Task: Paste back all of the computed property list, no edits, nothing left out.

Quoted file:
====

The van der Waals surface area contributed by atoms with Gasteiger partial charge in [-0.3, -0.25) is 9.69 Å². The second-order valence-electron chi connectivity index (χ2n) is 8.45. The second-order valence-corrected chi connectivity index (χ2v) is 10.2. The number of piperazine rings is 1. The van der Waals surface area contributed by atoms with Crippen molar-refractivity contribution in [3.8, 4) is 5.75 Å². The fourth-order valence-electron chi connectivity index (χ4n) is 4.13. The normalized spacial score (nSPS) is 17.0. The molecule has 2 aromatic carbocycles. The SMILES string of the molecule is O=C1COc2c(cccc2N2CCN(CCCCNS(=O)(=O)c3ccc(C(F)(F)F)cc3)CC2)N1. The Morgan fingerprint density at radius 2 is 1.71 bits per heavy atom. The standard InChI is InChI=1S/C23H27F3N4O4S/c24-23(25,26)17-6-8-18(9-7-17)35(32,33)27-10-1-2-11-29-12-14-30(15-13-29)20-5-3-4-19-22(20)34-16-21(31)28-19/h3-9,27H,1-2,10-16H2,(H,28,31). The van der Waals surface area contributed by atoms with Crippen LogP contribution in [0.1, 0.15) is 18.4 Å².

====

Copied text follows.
The van der Waals surface area contributed by atoms with Gasteiger partial charge in [-0.3, -0.25) is 9.69 Å². The second-order valence-electron chi connectivity index (χ2n) is 8.45. The second-order valence-corrected chi connectivity index (χ2v) is 10.2. The number of piperazine rings is 1. The van der Waals surface area contributed by atoms with Crippen molar-refractivity contribution in [3.8, 4) is 5.75 Å². The fourth-order valence-electron chi connectivity index (χ4n) is 4.13. The normalized spacial score (nSPS) is 17.0. The molecule has 2 aromatic carbocycles. The SMILES string of the molecule is O=C1COc2c(cccc2N2CCN(CCCCNS(=O)(=O)c3ccc(C(F)(F)F)cc3)CC2)N1. The Morgan fingerprint density at radius 2 is 1.71 bits per heavy atom. The standard InChI is InChI=1S/C23H27F3N4O4S/c24-23(25,26)17-6-8-18(9-7-17)35(32,33)27-10-1-2-11-29-12-14-30(15-13-29)20-5-3-4-19-22(20)34-16-21(31)28-19/h3-9,27H,1-2,10-16H2,(H,28,31). The van der Waals surface area contributed by atoms with Crippen LogP contribution in [0.1, 0.15) is 18.4 Å².